By Ernest Scheyder
NEW YORK (Reuters) - A federal judge has extended an order keeping Mosaic Co
The company said it would fight the ruling and a related lawsuit filed by the Sierra Club, an environmental group that claims Mosaic's mine operations in South Fort Meade, Florida, damage two watersheds.
The mine has about 15 years of phosphate reserves and produces 6.5 million tons of the fertilizer each year. That represents a third of Mosaic's yearly phosphate capacity and 4 percent of the world's.
At issue is a permit from the U.S. Army Corps of Engineers that would let Mosaic expand the mine's size.
The U.S. District Court for the Middle District of Florida put that permit on hold last year. In April, Mosaic said it would expand phosphate mining at South Fort Meade anyway, but not in wetland areas.
From Mosaic's perspective, the injunction applied only to wetland mining, and it was free to mine.
That move appeared to irk Judge Henry Lee Adams Jr., who said in a ruling late Friday that the mining expansion "alters the course of this very complicated case."
"Any harm to Mosaic is largely self-inflicted," Adams said in his ruling. Mosaic has had ample time since the beginning of the lawsuit to reapply for necessary permits, he said.
RIVALS AND FUTURE PLANS
Mosaic rival CF Industries
CF Industries CEO Steve Wilson said last May that he was benefiting from Mosaic's headache.
"The biggest advantage that we have is that Mosaic went first," Wilson said. He said that when he does try to expand his own production, he will have a "difficult task.
Plymouth, Minnesota-based Mosaic said its pretax costs will likely jump by $200 million in 2012 because of the injunction.
The company said it will be able to support planned finished phosphate fertilizer production levels through 2012, helped by phosphate rock inventories, higher output from other mines and supplemental purchases of phosphate rock from third parties.
Mosaic processes mined phosphate rock into pebble and fine phosphate, which are turned into diammonium phosphate, or DAP. That is what farmers use in their fields.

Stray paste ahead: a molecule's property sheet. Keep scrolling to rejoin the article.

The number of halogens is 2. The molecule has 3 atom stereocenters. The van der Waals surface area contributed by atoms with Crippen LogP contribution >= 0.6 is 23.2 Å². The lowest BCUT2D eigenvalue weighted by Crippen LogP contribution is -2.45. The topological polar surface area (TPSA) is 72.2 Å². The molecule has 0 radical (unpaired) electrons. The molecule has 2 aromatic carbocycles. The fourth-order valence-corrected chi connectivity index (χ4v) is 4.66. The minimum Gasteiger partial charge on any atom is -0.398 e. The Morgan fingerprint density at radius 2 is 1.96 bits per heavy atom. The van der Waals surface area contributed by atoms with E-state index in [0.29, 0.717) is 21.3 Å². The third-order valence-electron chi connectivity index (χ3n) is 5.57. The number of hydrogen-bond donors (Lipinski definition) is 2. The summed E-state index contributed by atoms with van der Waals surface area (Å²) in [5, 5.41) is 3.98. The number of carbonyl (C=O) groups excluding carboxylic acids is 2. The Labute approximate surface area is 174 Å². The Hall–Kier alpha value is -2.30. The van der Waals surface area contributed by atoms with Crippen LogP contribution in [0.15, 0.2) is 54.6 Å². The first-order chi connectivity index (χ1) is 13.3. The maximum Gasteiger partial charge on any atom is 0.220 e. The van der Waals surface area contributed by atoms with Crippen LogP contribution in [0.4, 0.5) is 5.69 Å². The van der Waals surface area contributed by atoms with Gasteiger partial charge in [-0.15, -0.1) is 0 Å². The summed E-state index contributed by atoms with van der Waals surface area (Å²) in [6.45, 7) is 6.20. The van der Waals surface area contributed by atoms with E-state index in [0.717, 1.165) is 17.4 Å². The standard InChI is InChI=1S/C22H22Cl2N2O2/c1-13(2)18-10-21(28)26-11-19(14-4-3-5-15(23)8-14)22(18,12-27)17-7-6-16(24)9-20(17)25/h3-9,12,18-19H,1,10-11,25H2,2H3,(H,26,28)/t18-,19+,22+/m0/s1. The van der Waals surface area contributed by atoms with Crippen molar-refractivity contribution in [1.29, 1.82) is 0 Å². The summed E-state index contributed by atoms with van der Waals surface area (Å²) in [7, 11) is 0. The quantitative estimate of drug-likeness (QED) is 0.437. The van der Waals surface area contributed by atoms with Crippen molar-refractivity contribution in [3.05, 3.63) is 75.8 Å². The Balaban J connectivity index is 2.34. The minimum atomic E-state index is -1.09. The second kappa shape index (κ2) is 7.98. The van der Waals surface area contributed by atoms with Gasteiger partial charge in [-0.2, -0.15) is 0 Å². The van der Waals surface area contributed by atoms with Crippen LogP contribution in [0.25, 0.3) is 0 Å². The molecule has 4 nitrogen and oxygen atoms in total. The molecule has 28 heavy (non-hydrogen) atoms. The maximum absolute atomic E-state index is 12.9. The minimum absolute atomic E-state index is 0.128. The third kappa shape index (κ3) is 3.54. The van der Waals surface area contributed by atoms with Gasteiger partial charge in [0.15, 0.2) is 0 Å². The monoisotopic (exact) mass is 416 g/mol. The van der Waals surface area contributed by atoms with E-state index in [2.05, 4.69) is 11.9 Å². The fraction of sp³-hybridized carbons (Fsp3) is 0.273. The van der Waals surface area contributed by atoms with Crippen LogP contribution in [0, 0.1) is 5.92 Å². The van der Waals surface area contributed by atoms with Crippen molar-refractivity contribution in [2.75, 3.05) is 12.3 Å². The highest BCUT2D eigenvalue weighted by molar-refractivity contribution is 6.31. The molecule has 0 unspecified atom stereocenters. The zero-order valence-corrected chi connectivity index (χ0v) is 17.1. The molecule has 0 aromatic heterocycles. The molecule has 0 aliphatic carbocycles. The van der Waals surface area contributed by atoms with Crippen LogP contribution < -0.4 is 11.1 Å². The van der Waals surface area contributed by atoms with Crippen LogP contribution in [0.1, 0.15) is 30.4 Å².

During a Reuters reporter's tour of the facility in 2010 before the initial injunction, the company touted the facility's water remediation design, saying it complies with federal and state regulations.
The Sierra Club claims Mosaic's permit to operate does not take into account the damage the water causes.
The company uses draglines -- giant cranes with booms the length of football fields -- to scoop sediment comprising clay, sand and phosphate about 100 feet deep. Using a series of washes, the phosphate rock is separated from the clay and sand and sent by train for processing.
The facility reuses about 98 percent of its water and employs giant retaining ponds to separate clay and sand from water, Mosaic said.
Alligators, wrens, cranes and other wildlife live in or near the retaining ponds.
In the retaining ponds, clay and sand sink to the bottom. The water is deposited into the Peace River watershed, and the clay and sand deposits are turned into orange groves, swampland or forests. However, some retaining ponds have breached in the past, leaching clay sediment.
The South Fort Meade facility employs more than 200 workers.
If the Florida mine closes -- a step that is improbable but not impossible -- the world's phosphate supply would tighten, boosting prices for crops.
"The court's ruling is inconsistent with the overall regulatory environment in Florida and may bring significant hardship to our employees and local communities," Richard Mack, Mosaic's general counsel, said in a statement. "Mosaic continues to stand by the validity of the Army Corps' permit."
Mosaic's shares were down 5.2 percent to $66.93 in morning trading.
Mosaic is set to report its quarterly results on July 18.
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(Additional reporting by Thyagaraju Adinarayan in Bangalore. Editing by John Wallace and Robert MacMillan)